Similarly, Edmundson (391) terms college students as passionless and one-dimensional because of the manner in which education is delivered to them by the professors. Today, observation is the only consciousness level the professors allow them to achieve in the classroom. Students are only required by their professors to listen to them and memorize what is said. This is mechanical distribution of information, which has currently denied the students the opportunity to take action by stepping beyond observation. Drawing from Edmundson’s assertions, students need to be encouraged to live a life beyond observation by living an independent life that has responsibilities to accomplish, decisions to make and no other person to credit or blame but themselves. This way, students will notice that inspiration, failures and improvisation are the most rewarding life elements. Both professors and college students need to appreciate that there would be creativity without inspiration, because it leads to no risk-taking decisions. As a result, students fail to understand what failure really is and becomes unable to recognize reality checks that encourage them to look at themselves in a levelheaded manner (395).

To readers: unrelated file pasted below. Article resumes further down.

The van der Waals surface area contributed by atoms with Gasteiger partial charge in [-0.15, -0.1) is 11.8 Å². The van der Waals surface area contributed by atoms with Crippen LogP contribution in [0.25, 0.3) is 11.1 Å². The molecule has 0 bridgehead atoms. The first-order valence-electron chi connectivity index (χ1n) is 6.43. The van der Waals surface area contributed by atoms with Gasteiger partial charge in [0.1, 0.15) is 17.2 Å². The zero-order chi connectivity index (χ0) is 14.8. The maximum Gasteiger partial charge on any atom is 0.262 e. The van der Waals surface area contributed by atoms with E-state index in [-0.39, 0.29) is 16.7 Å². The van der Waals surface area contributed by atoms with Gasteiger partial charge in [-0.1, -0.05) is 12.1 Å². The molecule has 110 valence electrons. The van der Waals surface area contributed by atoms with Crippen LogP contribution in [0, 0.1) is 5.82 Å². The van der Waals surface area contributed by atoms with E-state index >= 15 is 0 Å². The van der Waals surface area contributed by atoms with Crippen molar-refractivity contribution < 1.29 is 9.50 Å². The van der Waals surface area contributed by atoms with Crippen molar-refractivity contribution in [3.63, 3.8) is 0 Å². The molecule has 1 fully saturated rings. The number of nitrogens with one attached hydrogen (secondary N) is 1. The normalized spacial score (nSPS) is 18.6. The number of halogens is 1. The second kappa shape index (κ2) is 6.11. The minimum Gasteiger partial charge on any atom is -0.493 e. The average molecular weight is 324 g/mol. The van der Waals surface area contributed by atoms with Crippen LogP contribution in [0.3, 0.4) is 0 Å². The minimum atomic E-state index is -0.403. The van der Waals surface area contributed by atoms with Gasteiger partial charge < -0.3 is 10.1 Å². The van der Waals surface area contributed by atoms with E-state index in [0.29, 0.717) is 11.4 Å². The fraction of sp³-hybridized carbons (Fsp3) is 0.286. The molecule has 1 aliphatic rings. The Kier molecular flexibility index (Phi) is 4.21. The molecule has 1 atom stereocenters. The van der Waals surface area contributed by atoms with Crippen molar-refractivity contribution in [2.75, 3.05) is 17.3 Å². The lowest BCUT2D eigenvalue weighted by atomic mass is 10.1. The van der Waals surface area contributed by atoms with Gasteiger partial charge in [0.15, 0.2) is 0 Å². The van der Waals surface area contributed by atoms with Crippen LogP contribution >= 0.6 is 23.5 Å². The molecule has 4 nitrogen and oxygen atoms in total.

To Edmundson, real education should be oriented around the prospects of getting students to know themselves by figuring out who they are and what they really want to do with their lives. Therefore, students should not go to college having been primed to take a certain course if that is not what they feel appropriate for them. They should be allowed to have an opinion of who they want to become, and allowed to fulfill their dream. Just as noted by Freire, Edmundson also believes that students should be given a chance by their professors to present their opinions about a given assertion and be asked how they would apply the different concepts in real life.